CHARLOTTE, August 26, 2016 (LifeSiteNews) – Barring men from women’s restrooms and intimate facilities isn't discrimination, it’s common sense, a sexual abuse survivor says in a powerful new ad discussing North Carolina’s H.B. 2.
Gina Little of Greensboro, North Carolina, shares her reaction to the law in a campaign ad for Governor Pat McCrory, who signed the bill into law.
“At nine, I was molested by a teenager,” she says. “When I found out that President Obama and [Democratic candidate for governor] Roy Cooper want to force school children to share the same locker room, shower, and restroom with someone who claims to be the opposite sex, I was horrified.”
Cooper, the state’s attorney general, refused to defend H.B. 2, which overrode a local Charlotte ordinance requiring all public accommodations to let anyone who says he is transgender use the restroom, shower, changing facility, or other intimate accommodation of the gender with which he identifies. The state law requires that people use the restroom of the sex listed on their birth certificate. North Carolina allows people to change their birth certificate if they undergo sex reassignment surgery.
“Governor McCrory knows this is not about discrimination, money or politics,” Little continues. “He’s standing up for us under extreme pressure and doing what’s right. Our governor is on our side.”
Other sexual assault victims have raised their objections to the notion of allowing members of both biological sexes to share the same intimate spaces. Three survivors – including one who was molested inside a swimming pool's changing room – recorded their testimonies for the Alliance Defending Freedom, warning that the new arrangement would ease pedophiles' access to victims and trigger traumatizing memories for women like them.
How women feel about being naked and vulnerable in front of biological men is “a piece of this conversation that's been missing,” Kaely Triller says in the video.
McCrory's new 30-second spot comes as a new Monmouth University poll shows the Republican trailing Cooper in the gubernatorial race by nine percentage points, something pollsters attribute to the restroom privacy bill.
The Monmouth poll reports that 70 percent of North Carolina residents believe the bill has harmed the state’s image nationally.
“McCrory is trying to take control of the H.B. 2 debate with a new TV ad. As of right now, though, North Carolina voters feel it has hurt the state, which is helping Cooper’s bid to unseat the incumbent,” said Patrick Murray, director of the independent Monmouth University Polling Institute.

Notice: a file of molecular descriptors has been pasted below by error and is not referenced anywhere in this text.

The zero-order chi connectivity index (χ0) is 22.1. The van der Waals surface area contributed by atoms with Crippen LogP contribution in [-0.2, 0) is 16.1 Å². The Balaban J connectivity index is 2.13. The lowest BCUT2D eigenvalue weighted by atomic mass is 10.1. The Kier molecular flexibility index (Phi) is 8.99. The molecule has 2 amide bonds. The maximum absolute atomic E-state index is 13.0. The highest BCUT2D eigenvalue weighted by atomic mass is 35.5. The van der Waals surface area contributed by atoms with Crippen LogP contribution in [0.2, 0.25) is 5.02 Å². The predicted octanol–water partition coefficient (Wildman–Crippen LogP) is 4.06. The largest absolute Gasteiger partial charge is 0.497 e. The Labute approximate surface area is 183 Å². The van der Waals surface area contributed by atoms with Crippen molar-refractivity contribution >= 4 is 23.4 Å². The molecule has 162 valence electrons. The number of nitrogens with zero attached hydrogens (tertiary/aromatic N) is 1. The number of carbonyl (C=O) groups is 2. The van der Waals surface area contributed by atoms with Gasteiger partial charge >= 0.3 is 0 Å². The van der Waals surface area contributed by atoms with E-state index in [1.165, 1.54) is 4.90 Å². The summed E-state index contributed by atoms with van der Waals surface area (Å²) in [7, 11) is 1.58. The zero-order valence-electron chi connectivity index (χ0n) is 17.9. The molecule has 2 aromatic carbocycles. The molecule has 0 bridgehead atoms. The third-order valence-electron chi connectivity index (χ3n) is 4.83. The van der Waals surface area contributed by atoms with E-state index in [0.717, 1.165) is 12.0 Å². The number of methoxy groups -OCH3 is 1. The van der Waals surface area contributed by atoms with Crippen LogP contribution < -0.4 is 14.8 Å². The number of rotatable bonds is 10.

Homosexual activists cited the poll as a net positive, as well. Jay Brown, communications director of the Human Rights Campaign, said, “From Pat McCrory to Donald Trump, those who somehow still believe it’s acceptable to target LGBTQ people with discriminatory laws that deny us equal treatment under the law are in for a rude awakening in November.”
The Monmouth poll is an outlier on where the American people stand on transgender issues, possibly due to its wording.
The poll described H.B. 2 as “the state law that prohibits local governments from allowing transgendered people to use the public restroom of their choice.”
But when WPA Opinion Research asked voters about efforts such as President Obama’s transgender guidance for public schools as “government forcing schools, businesses, and non-profit organizations to open the showers, changing facilities, locker rooms, and bathrooms designated for women and girls, to biological males and vice-versa,” two-thirds of Americans opposed them.
Much of the negative fallout in North Carolina stems from economic pressure. Corporations have aggressively lobbied the state to reverse its stance or lose jobs, and the NBA relocated the All-Star Game from Charlotte to New Orleans over Gov. McCrory’s refusal to back down.
The state’s economic record has been a bragging point for McCrory, a business-oriented moderate Republican who has said the state has “the fastest growing economy in the country.”
Politifact rated his assessment “True.”
Thursday brought some good news, as Gov. McCrory was endorsed by the North Carolina Police Benevolent Association, the state’s largest law enforcement lobbying group.